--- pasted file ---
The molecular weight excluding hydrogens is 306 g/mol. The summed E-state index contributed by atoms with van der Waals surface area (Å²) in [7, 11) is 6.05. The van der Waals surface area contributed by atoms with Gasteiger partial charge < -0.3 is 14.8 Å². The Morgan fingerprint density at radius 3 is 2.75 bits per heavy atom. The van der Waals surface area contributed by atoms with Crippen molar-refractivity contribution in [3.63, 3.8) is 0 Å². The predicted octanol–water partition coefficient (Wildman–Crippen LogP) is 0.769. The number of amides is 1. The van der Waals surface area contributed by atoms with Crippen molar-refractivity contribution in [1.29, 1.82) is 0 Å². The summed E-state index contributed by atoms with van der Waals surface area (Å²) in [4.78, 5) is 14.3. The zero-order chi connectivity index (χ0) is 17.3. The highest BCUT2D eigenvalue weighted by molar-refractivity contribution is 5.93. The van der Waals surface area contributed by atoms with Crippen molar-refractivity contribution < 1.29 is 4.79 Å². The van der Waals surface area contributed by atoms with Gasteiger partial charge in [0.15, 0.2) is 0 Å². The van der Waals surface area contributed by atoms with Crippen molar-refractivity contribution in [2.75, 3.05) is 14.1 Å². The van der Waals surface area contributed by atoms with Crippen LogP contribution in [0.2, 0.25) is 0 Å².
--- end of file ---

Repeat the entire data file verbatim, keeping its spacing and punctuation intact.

The molecular weight excluding hydrogens is 306 g/mol. The summed E-state index contributed by atoms with van der Waals surface area (Å²) in [7, 11) is 6.05. The van der Waals surface area contributed by atoms with Gasteiger partial charge < -0.3 is 14.8 Å². The Morgan fingerprint density at radius 3 is 2.75 bits per heavy atom. The van der Waals surface area contributed by atoms with Crippen molar-refractivity contribution in [3.63, 3.8) is 0 Å². The predicted octanol–water partition coefficient (Wildman–Crippen LogP) is 0.769. The number of amides is 1. The van der Waals surface area contributed by atoms with Crippen molar-refractivity contribution in [1.29, 1.82) is 0 Å². The summed E-state index contributed by atoms with van der Waals surface area (Å²) in [4.78, 5) is 14.3. The zero-order chi connectivity index (χ0) is 17.3. The highest BCUT2D eigenvalue weighted by molar-refractivity contribution is 5.93. The van der Waals surface area contributed by atoms with Crippen molar-refractivity contribution < 1.29 is 4.79 Å². The van der Waals surface area contributed by atoms with Gasteiger partial charge in [0.15, 0.2) is 0 Å². The van der Waals surface area contributed by atoms with Crippen molar-refractivity contribution in [2.75, 3.05) is 14.1 Å². The van der Waals surface area contributed by atoms with Crippen LogP contribution in [0.2, 0.25) is 0 Å².